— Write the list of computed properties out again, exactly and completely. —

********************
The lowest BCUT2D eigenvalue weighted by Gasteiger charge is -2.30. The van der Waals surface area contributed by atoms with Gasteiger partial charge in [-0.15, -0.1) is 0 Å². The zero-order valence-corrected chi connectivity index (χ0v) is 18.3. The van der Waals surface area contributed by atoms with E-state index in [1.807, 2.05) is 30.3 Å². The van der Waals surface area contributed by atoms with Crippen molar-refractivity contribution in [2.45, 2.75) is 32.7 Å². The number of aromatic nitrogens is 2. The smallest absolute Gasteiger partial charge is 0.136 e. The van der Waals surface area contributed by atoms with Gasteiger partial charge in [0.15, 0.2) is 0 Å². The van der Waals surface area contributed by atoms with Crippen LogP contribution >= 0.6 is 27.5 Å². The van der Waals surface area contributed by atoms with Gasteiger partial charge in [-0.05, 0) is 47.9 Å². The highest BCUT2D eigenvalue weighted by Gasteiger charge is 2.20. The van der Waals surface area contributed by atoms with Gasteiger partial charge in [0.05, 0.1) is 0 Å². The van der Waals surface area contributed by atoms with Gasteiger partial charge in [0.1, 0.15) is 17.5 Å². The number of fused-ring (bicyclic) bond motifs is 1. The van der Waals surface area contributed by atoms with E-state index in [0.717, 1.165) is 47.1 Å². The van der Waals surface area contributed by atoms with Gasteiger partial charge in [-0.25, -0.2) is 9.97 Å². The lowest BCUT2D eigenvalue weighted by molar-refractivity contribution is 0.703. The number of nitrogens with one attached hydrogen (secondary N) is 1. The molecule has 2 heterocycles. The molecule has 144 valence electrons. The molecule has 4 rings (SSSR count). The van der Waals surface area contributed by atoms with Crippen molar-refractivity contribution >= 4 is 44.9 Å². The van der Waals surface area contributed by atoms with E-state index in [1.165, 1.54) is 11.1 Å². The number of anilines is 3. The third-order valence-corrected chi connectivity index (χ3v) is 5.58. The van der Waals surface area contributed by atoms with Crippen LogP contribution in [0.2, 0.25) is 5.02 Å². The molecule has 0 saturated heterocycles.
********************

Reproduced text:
The lowest BCUT2D eigenvalue weighted by Gasteiger charge is -2.30. The van der Waals surface area contributed by atoms with Gasteiger partial charge in [-0.15, -0.1) is 0 Å². The zero-order valence-corrected chi connectivity index (χ0v) is 18.3. The van der Waals surface area contributed by atoms with E-state index in [1.807, 2.05) is 30.3 Å². The van der Waals surface area contributed by atoms with Crippen molar-refractivity contribution in [2.45, 2.75) is 32.7 Å². The number of aromatic nitrogens is 2. The smallest absolute Gasteiger partial charge is 0.136 e. The van der Waals surface area contributed by atoms with Gasteiger partial charge in [0.15, 0.2) is 0 Å². The van der Waals surface area contributed by atoms with Crippen LogP contribution >= 0.6 is 27.5 Å². The van der Waals surface area contributed by atoms with Gasteiger partial charge in [-0.05, 0) is 47.9 Å². The highest BCUT2D eigenvalue weighted by Gasteiger charge is 2.20. The van der Waals surface area contributed by atoms with Gasteiger partial charge in [0.05, 0.1) is 0 Å². The van der Waals surface area contributed by atoms with Gasteiger partial charge in [0.1, 0.15) is 17.5 Å². The number of fused-ring (bicyclic) bond motifs is 1. The van der Waals surface area contributed by atoms with E-state index in [0.717, 1.165) is 47.1 Å². The van der Waals surface area contributed by atoms with Gasteiger partial charge in [-0.25, -0.2) is 9.97 Å². The lowest BCUT2D eigenvalue weighted by molar-refractivity contribution is 0.703. The number of nitrogens with one attached hydrogen (secondary N) is 1. The molecule has 2 heterocycles. The molecule has 144 valence electrons. The molecule has 4 rings (SSSR count). The van der Waals surface area contributed by atoms with Crippen molar-refractivity contribution >= 4 is 44.9 Å². The van der Waals surface area contributed by atoms with E-state index in [1.165, 1.54) is 11.1 Å². The number of anilines is 3. The third-order valence-corrected chi connectivity index (χ3v) is 5.58. The van der Waals surface area contributed by atoms with Crippen LogP contribution in [0.2, 0.25) is 5.02 Å². The molecule has 0 saturated heterocycles.